Variant: Base-load power stations must be operated continuously to back-up variable renewable energy systems.
Variant: Renewable energy is too variable to reliably make the principal contribution to large-scale electricity supply.
This myth is refuted in my previous article, ‘Dispelling the nuclear ‘baseload’ myth: nothing renewables can’t do better!‘ To quote three introductory paragraphs:
Underlying this claim are three key assumptions. First, that baseload power is actually a good and necessary thing. In fact, what it really means is too much power when you don’t want it, and not enough when you do. What we need is flexible power (and flexible demand too) so that supply and demand can be matched instant by instant.
The second assumption is that nuclear power is a reliable baseload supplier. In fact it’s no such thing. All nuclear power stations are subject to tripping out for safety reasons or technical faults. That means that an electricity system that includes a 3.2GW nuclear power station needs at least 3.2GW of expensive ‘spinning reserve’ that can be called in at a moment’s notice.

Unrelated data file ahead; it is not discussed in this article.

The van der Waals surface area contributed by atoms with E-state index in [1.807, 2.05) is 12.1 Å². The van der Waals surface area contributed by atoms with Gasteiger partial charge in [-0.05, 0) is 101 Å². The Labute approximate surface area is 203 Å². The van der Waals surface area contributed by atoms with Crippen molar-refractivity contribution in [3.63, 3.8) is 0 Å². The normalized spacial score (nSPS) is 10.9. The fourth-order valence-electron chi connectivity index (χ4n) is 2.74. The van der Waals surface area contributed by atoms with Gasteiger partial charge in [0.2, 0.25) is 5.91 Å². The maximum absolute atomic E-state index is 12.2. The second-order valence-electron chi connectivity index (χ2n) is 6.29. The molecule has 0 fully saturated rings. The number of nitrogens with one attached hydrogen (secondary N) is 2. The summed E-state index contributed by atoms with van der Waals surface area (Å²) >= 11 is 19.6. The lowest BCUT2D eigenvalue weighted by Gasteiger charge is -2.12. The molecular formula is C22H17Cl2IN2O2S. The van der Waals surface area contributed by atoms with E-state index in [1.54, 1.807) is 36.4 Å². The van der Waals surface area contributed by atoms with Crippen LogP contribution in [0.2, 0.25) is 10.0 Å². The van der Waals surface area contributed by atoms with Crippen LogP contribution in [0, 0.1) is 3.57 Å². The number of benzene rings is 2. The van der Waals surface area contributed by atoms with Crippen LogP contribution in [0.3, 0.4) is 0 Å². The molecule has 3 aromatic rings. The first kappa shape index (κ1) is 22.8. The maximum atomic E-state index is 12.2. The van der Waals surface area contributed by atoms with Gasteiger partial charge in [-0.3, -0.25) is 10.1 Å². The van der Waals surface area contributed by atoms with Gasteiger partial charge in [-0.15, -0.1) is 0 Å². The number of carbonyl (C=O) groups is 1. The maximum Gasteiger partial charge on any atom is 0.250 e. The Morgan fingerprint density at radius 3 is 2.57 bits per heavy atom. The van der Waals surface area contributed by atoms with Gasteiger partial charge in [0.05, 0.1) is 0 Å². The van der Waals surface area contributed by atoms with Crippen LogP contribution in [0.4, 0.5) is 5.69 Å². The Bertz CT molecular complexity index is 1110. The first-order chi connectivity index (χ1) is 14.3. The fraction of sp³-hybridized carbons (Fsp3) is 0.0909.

The third is that the only way to supply baseload power is from baseload power stations, such as nuclear, coal and gas, designed to run flat-out all the time whether their power is actually needed or not. That’s wrong too.
Myth 2: There is a renaissance in nuclear energy
Global nuclear electricity production in terawatt-hours per year (TWh/y) peaked in 2006. The percentage contribution of nuclear energy to global electricity peaked at 17.5% in 1993 and declined to under 11% in 2014. Nowadays annual global investment in nuclear is exceeded by investment in each of wind and solar.